As an undergraduate, Kenny worked with Dr. Emily Lescak and Ryan Lucas to develop stickleback artificial microbial communities based on antimicrobial resistant phenotypes to determine how microbial communities differ in response to antimicrobial challenge when exposed to antibiotics in vitro vs in vivo. Kenny earned an Undergraduate Research Scholarship through the UAA Honors College, and a Summer 2017 Alaska INBRE Undergraduate Research Assistantship. He was a Master’s student in Dr. Kat’s lab for a year before transferring to Dr. Jung’s lab to study the affects of circadian rhythms on host physiology.
Anastasia Khadjinova (WWAMI) examined whether the host genetic background contributes to the ability of the microbiota to protect the host against pathogens, using stickleback as her model organism. She worked closely with Dr. Lucas Kirschman on this project.
Alix Wells: Analysis of fish length in a rapidly evolving population of stickleback. 2019
Anastasia Hanson: Influence of fluridone on metabolism and microbiota. Funded by the Undergraduate Research Scholarship through the UAA Honors College and the Alaskan Heart Institute. Currently a Biological Sciences Master’s student in the Chemistry department at UAA.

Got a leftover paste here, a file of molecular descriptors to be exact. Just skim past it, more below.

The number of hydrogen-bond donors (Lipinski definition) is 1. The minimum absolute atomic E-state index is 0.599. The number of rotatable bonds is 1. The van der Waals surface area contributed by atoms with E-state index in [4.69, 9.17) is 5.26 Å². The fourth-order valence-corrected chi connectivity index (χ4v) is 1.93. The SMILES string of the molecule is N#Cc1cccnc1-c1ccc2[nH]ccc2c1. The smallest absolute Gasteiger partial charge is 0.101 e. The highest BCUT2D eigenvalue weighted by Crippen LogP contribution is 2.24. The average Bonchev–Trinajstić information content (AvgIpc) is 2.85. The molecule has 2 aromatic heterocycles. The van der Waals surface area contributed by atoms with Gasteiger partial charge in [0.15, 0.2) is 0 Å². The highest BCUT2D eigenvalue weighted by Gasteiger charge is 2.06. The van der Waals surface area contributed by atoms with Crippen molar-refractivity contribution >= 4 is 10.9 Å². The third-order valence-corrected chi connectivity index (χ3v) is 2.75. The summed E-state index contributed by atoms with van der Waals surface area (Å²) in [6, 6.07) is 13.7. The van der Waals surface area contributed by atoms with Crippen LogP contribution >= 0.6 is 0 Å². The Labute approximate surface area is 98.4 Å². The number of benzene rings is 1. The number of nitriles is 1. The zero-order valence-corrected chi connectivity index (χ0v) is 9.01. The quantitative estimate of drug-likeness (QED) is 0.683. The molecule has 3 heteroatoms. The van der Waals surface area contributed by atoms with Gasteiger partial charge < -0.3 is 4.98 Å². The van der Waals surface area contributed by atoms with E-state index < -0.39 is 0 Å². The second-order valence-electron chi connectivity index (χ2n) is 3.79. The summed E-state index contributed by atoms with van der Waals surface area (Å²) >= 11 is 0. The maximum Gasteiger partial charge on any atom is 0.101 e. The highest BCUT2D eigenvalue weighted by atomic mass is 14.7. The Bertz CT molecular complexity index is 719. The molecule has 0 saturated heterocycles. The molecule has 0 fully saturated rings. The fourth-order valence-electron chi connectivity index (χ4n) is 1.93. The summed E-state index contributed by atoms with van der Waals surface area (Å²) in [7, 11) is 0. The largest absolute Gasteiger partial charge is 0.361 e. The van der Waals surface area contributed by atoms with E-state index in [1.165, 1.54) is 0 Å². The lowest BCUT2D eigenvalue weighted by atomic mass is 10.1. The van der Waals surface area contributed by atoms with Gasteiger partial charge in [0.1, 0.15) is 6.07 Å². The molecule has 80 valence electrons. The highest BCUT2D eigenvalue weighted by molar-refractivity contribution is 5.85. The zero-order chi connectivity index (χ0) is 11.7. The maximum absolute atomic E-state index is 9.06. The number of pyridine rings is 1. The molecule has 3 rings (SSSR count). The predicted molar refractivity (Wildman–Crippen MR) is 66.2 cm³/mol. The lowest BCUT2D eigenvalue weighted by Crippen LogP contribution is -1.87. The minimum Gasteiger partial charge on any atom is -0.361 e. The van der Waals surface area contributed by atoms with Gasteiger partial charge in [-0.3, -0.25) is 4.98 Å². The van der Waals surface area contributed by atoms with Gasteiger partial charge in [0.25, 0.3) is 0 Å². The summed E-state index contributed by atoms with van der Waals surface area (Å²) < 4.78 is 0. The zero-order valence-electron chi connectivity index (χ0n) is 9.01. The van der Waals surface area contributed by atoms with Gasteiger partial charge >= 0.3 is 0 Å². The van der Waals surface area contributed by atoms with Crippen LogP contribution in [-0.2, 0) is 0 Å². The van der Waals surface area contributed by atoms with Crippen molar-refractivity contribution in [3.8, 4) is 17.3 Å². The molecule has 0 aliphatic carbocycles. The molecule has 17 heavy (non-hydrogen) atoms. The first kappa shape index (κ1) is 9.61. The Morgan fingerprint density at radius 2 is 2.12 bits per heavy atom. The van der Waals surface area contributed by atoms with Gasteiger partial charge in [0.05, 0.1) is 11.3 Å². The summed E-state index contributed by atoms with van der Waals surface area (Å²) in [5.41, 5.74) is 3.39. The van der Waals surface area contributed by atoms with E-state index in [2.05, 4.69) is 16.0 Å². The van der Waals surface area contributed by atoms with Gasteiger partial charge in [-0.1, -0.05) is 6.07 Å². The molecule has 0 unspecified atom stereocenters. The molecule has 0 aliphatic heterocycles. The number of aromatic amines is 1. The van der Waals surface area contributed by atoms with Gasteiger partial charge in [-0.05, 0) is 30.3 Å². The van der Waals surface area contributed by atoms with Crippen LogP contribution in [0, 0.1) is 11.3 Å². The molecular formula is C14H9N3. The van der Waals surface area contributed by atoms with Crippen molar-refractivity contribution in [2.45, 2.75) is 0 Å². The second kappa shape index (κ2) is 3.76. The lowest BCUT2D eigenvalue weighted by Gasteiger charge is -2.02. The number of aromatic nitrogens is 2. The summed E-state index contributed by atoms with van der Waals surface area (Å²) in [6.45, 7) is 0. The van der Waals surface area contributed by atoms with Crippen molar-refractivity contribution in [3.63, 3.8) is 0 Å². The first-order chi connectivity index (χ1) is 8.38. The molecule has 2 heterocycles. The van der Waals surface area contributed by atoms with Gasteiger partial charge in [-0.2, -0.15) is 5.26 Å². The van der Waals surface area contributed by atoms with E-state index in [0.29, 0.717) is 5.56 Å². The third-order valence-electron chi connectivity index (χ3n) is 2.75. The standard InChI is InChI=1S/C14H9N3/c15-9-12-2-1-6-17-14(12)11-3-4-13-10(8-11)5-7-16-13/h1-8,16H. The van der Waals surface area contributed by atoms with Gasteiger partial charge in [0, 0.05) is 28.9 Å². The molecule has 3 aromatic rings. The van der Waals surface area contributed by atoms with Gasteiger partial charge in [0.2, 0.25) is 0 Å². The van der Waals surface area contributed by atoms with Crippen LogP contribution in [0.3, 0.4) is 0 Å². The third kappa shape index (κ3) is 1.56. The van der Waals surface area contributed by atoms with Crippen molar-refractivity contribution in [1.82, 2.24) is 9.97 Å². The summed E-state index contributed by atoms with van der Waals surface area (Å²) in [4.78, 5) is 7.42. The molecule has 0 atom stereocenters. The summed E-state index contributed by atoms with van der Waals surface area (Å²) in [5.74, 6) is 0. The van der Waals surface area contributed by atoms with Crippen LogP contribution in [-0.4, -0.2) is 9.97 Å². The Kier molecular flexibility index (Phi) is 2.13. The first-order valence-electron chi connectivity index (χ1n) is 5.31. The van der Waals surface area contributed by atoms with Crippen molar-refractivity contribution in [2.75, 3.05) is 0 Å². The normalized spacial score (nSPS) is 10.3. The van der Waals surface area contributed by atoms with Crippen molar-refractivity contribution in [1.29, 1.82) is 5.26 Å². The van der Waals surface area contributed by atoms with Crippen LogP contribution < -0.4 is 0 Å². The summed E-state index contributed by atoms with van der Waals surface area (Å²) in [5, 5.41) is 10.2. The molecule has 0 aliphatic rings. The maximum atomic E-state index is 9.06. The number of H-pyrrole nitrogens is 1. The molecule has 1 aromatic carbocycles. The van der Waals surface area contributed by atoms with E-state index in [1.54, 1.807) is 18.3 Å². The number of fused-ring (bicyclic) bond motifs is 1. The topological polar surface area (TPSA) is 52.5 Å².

Brianna Triplett: lab volunteer who helped organize and establish the lab. 2016
Cooper Danner: Assist in the construction of the EBL stickleback facility. Identify new computational tools to analyze behavior data. 2018-2019
Eli Matthews: Mock community construction and determination of perchlorate resistance in gut isolates. 2017-2018
Haley Miller: Behavior and somatic development in antibiotic treated larvae from different populations. 2016
Jeremiah Lewis: Isolating and characterizing microbes from environmental samples; determining anti-microbial activity of those isolates. Jeremiah earned a Summer 2017 Alaska INBRE Undergraduate Research Assistantship (URA). 2017-2018
Jessica Pinard: Characterization of unknown microbes. 2017-2018
Keagan Whitcomb: Somatic and behavioral development in germ free and conventional fish. 2016 and 2018
Kiana Verplancke: DNA isolation and sequencing of microbial communities, image analysis. 2018-2019
Koral Campbell: Contributed to flow cytometry and MPO protocols to examine immune response in stickleback; identified potential pathogens to study. 2016-2017
Nikelle Dishon: Isolation and characterization of anaerobic microbes from stickleback microbiota 2018
Tyler Howlette: Isolation of RNA to analyze immune system development in fish exposed to pathogens. 2018
High school students:
2018 Sp Elsa Hoppenworth, Gifted Mentorship
2016 Su Gary Hoppenworth, Hutton Scholars recipient
2015 Foster Birnbaum, independent research